Then the embarrassing 41-14 loss to the Eagles at Texas Stadium in Week 1 plunged the Cowboys into despair. Williams was awful, looking like a revolving door in the face of a Philadelphia pass rush that sacked Aikman three of the first four times he dropped back to throw. Early in the second quarter Aikman suffered the ninth concussion of his 12-year career, an injury that sidelined him for the rest of the Eagles game (as well as the Cardinals game). Philly rushed for more yards (306) than Dallas had given up on the ground in a game in its 41-year history. When a downcast Jones walked into the locker room with a minute left in the debacle, he learned that Galloway, injured in the closing minutes, was likely lost for the year with a torn ACL in his left knee.

"Joey stood for our commitment to the vertical passing game," Jones says. "So that news set me back as much as any thing since I've owned the Cowboys. In three hours I went from thinking how Troy and Joey were going to light it up for us all season to losing both for who knows how long."

Galloway is indeed out for the year, but Aikman is likely to play on Monday. Does it matter? Dallas may have the NFL's toughest closing schedule—its final six foes are a combined 10-2—and the defense has been steamrolled by a one-dimensional Eagles offense as well as a mistake-prone Cardinals attack. The Cowboys' cornerbacks, in particular, are killing them: Ahead 31-26 with four minutes left against Arizona, Dallas had the Cardinals pinned on the Arizona 15; quarterback Jake Plummer got corner Phillippi Sparks, a free-agent pickup six days before the Philly game, to bite on a pump fake and then threw a rainbow to wideout David Boston that went for 63 yards. Three plays later Plummer picked on reserve comer Duane Hawthorne, rifling a 17-yard touchdown pass to wideout Frank Sanders.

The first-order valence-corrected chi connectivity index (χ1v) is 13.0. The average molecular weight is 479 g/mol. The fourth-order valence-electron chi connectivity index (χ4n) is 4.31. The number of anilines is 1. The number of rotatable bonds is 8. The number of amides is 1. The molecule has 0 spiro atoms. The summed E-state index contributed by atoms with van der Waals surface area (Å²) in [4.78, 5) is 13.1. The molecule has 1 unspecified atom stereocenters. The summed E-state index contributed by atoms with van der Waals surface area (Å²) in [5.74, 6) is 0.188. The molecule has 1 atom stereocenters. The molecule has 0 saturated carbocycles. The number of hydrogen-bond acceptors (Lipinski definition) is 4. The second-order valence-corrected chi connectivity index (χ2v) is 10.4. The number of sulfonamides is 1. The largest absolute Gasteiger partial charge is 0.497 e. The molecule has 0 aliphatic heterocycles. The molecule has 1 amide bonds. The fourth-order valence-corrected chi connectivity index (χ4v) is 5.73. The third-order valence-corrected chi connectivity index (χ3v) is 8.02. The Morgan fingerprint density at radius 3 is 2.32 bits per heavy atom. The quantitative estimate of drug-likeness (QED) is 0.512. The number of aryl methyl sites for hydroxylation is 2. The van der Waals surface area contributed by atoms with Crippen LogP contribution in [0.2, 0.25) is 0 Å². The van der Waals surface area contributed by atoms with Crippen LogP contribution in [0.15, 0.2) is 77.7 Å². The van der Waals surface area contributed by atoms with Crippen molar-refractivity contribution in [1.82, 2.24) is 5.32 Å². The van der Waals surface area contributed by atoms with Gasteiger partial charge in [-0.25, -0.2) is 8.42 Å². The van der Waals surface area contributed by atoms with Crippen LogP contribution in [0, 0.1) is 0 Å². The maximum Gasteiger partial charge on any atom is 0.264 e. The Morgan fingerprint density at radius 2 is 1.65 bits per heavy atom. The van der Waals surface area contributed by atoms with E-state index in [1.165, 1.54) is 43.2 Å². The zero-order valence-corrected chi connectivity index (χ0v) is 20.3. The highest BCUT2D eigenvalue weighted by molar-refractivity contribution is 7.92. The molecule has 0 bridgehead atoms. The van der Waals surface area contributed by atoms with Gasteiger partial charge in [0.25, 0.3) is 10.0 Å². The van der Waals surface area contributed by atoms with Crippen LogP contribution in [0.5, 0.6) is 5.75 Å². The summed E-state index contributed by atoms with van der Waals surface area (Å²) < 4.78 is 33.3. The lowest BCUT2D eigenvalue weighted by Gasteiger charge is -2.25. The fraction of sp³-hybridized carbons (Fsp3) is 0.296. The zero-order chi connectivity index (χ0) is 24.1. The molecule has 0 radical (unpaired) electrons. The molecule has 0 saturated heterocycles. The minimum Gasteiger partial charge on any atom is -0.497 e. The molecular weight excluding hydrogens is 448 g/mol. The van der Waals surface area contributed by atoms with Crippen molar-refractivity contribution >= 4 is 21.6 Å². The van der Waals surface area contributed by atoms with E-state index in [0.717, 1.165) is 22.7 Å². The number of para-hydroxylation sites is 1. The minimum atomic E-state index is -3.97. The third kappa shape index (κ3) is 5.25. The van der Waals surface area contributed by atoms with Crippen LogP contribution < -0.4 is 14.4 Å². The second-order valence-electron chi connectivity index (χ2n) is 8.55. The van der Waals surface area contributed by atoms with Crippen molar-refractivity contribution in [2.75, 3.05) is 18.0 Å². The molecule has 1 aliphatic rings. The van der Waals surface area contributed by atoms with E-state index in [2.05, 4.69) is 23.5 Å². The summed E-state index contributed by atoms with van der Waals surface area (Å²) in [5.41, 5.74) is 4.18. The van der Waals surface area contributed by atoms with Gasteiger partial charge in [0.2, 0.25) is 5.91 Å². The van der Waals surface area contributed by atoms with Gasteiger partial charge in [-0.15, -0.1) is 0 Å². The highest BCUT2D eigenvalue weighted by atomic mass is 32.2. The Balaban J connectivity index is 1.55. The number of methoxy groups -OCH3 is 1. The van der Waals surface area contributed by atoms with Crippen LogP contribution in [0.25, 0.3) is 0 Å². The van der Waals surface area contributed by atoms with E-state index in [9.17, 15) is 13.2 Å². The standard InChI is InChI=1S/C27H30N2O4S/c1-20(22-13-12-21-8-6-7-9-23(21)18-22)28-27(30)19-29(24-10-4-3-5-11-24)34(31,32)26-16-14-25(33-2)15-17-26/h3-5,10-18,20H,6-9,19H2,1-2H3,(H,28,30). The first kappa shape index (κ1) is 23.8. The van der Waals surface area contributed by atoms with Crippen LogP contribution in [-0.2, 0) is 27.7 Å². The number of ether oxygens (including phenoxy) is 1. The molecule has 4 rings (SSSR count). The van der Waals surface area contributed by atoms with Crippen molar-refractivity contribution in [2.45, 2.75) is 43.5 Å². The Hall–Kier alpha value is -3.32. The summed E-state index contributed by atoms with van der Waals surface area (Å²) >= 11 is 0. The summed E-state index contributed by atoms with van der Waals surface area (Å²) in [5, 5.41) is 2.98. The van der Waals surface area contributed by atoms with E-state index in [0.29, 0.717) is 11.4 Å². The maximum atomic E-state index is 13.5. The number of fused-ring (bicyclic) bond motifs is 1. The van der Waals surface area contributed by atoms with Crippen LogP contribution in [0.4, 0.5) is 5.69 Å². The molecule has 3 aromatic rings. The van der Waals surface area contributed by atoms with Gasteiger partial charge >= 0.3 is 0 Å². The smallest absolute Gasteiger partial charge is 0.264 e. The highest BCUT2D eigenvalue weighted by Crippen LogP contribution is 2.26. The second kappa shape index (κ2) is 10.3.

Jones can't even use his millions to help bail out his team. An examination of the NFL's salary-cap figures shows how much the "dead money"—dollars paid to players who are out for the year with injury or are no longer on the team—has handcuffed the Cowboys. They have an alarmingly high 64 such players, who are eating up $11.2 million of the team's $62.3 million cap. That's 18.1% of the cap figure wasted; most notable is the $2.2 million accelerated signing-bonus hit the team took for waiving cornerback Deion Sanders in June. (By comparison, the Super Bowl-champion Rams have only $2.6 million in dead money.) Now Jones is paying the price for trying to hold together a team that could make one last Super Bowl run with Aikman and running back Emmitt Smith still on the premises.

One of the new players on the roster, 37-year-old backup quarterback Randall Cunningham, came off the bench and almost single-handedly beat Arizona with three touchdown passes. However, with Dallas at the Arizona 43 in the final minute, he threw four straight incompletions. The last, a hasty throw to the right flat that was made with no pass rusher near him, would have been well short of a first down even if it had been caught. Cunningham, vibrant and feisty for 59 minutes, looked whipped at the end. As he walked up the tunnel toward the locker room amid the celebratory din at Sun Devil Stadium, Cunningham talked so quietly you had to strain to hear him. "I just didn't have anything left at the end," he said.